IRS banks on the Census of 2001

By , agencyfaqs! | In | June 17, 2002
The Indian Readership Survey banks on the latest Census to get an edge in its report

The Indian Readership Survey (IRS), 2002, produced jointly by the Media Research Users' Council (MRUC) and its partner research agency NFO MBL India, has based its samples on the Census of 2001, and sees this as a key advantage over other surveys. The MRUC claims that this gives the study, which would be released soon, a crucial advantage over any other similar survey. "In any national study of this nature, the basis is extremely important. Unless the latest data is incorporated into the sample sizes, the universe itself is completely wrong. All research estimates you study hereafter can only be valid if the Census data has been adopted to accurately reflect reality," says Roda Mehta, chairperson of the MRUC Technical Committee.

The survey has looked at state, city, district and population stratum-based samples, and argues that a careful analysis of the population in each geographical unit, as well as the profile of this population in terms of demographic break-ups, is critical to ensure that the estimates in any large-scale sample study are kept on track. Certainly much has changed over the past decade. IRS 2002 will thus be the first study to incorporate the growth of India's population to 102.7 crore (or approximately 1 billion) people in 2001, compared to 83.8 crore (or 838 million) in 1991 - a growth of 22.5 per cent or 2.13 per cent over the last 10 years.

Speaking exclusively to agencyfaqs!, Mehta outlines to what extent the data in Census 2001 is different and how that may impact the way marketers deal with consumers. The IRS 2002 will be based on urban agglomerations according to the Census 2001 and takes into account rapid urbanisation. While 25.7 per cent of the population was urban in 1991, the proportion today is 27.8 per cent. The changes are extremely significant as one percent of India would represent an all-India figure of 1.02 crore.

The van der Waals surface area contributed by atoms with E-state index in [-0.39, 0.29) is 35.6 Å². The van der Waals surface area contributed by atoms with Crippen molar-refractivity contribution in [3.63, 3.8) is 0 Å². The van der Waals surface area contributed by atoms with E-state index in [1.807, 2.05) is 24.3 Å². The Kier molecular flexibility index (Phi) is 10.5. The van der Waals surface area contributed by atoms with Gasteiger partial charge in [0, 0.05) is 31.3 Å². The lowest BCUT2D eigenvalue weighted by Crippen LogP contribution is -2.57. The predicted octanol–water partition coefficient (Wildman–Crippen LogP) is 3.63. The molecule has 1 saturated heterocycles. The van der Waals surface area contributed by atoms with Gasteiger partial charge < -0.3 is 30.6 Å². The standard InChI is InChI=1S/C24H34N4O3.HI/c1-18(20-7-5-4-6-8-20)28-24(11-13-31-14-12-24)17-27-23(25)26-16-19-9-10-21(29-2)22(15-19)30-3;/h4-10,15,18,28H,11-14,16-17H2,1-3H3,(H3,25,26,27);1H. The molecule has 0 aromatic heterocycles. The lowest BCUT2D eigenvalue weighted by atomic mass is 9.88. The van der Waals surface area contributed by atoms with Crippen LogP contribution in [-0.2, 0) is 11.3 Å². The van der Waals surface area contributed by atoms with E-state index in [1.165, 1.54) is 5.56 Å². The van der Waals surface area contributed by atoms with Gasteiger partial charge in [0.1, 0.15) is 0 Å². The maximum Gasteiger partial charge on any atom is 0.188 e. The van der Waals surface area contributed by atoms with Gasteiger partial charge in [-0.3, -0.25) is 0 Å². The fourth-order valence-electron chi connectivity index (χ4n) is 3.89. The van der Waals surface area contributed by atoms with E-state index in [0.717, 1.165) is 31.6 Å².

So how is the IRS 2002 different?

The study will report 40 metros as compared to 28 in the last IRS. At the state level, new reports will be available for the three new states of India - Chattisgarh, Jharkhand, and Uttaranchal. The information collected from 227,045 respondents spread across 976 towns and 2,885 villages makes the IRS 2002 one of the largest surveys of its kind in the world. The IRS also has updated it rural survey, started in 1997, to include such new parameters as information on frequency of visits to post offices, mandis, dhabas, dispensaries and melas.

Further, across the 22 states of the study, there are 62 socio-cultural regions (SCRs) - which are regions with similar geographical features, income flow patterns, language and dialect - leading to similarities in social and cultural environment. In a move that is expected to benefit marketers, SCRs such Konkan, Marathwada, Vidarbha, Khandesh in Maharashtra and Bundelkhand, Braj, Rohelkhand, Bhojpur in Uttar Pradesh, have been studied.

The survey will also report on the 40 cities individually. Among the key findings that have been incorporated into the new report are: